However, I do not subscribe to the term human error and especially the way it is used by many organisations as a fait accompli. I recall a recent "simple case of human error" that was quoted in the news (I get daily google feeds of news items with the term human error in them), whereby a nurse administered methadone to a baby - I found this case particularly upsetting as a father to two children - and utterly unfair on the nurse who must have been beside themselves with the awfulness of their actions. My experience of working with nurses suggest there could have been many reasons for this mistake happening and not necessarily associated with ineptitude driven by the discourse of the article I read.

    I do have a lot of time for the Safety II / resilience engineering understanding of challenges to individual resiliency as it favours the idea that humans are not an erroneous liability but actually a commodity, managing the day to day challenges of the workplace. No two days are the same, each day has its challenges to our resilience to manage our day, and it is only when our ability to be resilient goes beyond its limits, do errors happen. I am sure many of you reading this may feel I am preaching to the converted - I hope so. I believe Safety II and its associated tools embraces the human factor much better than any older concepts associated with human error / swiss cheese / HFACS systems that seem to provide more aesthetic value than a true understanding of the human element in the workplace.

    Happy to discuss further over coffee. Have been working closely with Erik Hollnagel (father of Safety II) for a few years now and have learnt a lot with using his FRAM methodology to increase workplace resilience and eradicate old concepts of human error. I have learnt a lot from Erik and would love the opportunity to share that learning.

    Have a great day.

  • Andrew
    Time for us to get real. Humans make mistakes. They make errors. They contribute to accidents. Individuals are often the authors of their own misfortune (or that of others).

    Are they the sole cause of an incident - often not. But more often than not its a contributing factor.

    The degree or extent of contribution will help determine any consequence that human should shoulder post event
  • Peter Bateman
    The problem is that concluding "human error" caused an incident begs far too many additional questions.
    Humans make errors. That is why it is called "human error". Errors are inevitable and are made every day.
    A better approach is to say: I know the people working in Department X will make errors, because they are human. There are some dangerous machines or processes or chemicals used in Department X, so I know the consequences of those errors could be seriously harmful. Therefore, how can the work be designed, in collaboration with those people, so that their inevitable errors cannot result in significant harm?
    That puts the onus back where it belongs - on management - to assist the people who face the risks in designing out the possibility that harm could arise from error.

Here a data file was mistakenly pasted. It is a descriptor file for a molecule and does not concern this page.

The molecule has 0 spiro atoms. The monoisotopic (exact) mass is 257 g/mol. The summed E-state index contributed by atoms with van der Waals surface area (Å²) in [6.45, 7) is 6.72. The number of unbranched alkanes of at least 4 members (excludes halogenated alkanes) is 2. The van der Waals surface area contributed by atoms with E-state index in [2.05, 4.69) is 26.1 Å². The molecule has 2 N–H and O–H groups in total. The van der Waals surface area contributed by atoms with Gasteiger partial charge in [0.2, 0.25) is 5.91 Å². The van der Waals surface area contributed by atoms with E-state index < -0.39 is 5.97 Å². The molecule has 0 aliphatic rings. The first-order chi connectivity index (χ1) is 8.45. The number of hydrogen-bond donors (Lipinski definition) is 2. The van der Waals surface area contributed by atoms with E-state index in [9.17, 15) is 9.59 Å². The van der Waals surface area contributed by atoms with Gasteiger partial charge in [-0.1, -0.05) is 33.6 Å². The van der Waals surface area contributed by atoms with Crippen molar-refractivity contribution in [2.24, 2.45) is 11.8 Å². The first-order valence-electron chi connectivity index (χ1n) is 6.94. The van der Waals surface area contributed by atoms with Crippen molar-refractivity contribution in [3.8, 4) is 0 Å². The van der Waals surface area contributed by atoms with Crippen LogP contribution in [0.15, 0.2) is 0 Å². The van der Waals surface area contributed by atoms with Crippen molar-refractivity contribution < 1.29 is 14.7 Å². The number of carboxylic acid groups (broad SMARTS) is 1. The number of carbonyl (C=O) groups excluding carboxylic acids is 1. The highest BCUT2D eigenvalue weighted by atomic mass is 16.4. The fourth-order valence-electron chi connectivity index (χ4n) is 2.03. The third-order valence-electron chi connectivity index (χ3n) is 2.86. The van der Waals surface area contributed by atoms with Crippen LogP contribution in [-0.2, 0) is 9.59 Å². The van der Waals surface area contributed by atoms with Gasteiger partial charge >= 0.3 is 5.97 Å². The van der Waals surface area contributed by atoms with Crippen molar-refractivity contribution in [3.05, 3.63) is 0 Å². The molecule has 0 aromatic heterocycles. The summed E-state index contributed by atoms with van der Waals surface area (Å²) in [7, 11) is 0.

So any organisation which concludes "human error" was the cause of an injury is just flagging its own failure to manage risk.
  • SafetylawyerNZ
    I see lots of incident reports where human error is identified as the immediate cause of whatever incident has occurred. Some but by no means all of those reports go on to look at the underlying root systemic causes.

    Interestingly, in my experience WorkSafe is starting to push back on duty holders who get to human error and stop their analysis there.
  • Andrew
    Just doing a serious near hit investigation at the moment. Its not looking good. Pretty much all causes are pointing to a human making an error.
  • Peter Bateman
    A human making an error is not a 'cause'. It is something that happens frequently in everyday work. The question to ask is: how is the work designed so that when the inevitable human errors happen no one gets hurt? That is a much harder question but one that every manager needs to address.
  • Andrew
    Interesting comment in the media today. To paraphrase ""so far as reasonably practicable" cannot have intended employers and PCBU's to identify employer or PCBU features which can only become a hazard in circumstances of operator incompetence, carelessness or non compliance...…". Seems to be opening the door to allow for human error causing the hazard to me.
  • Craig Marriott
    I would urge people to take up Karl's offer of a discussion over coffee (sorry Karl if you get inundated). There are few people in NZ who genuinely understand human factors as anything much beyond 'don't forget people aren't perfect'. It is also worth reading someone like Steven Shorrock who provides some insightful knowledge in an accessible way https://humanisticsystems.com/author/stevenshorrock/ . There are lots of specialists who don't like the term 'human error' at all. At best, it is a useful marker that your investigation has further to go. At worst, just another tool in the blame the worker tool kit so beloved of many businesses.
  • Andrew
    Theres always a worker to blame. Just depends how far up the organisation you are prepared to aim
  • Simon Lawrence
    My personal opinion about the topic is that any human error has a cause. Unless the person sets out to injure themselves, the reasons can be almost infinite. From lack of knowledge, to work pressure, lack of tools or equipment, stress, distraction and simply not enough physical safeguards. Humans don't normally behave in a random way unless the brain has a fault that triggers illogical or involuntary behaviour.

    And most accidents have a sequence, or combination of failures.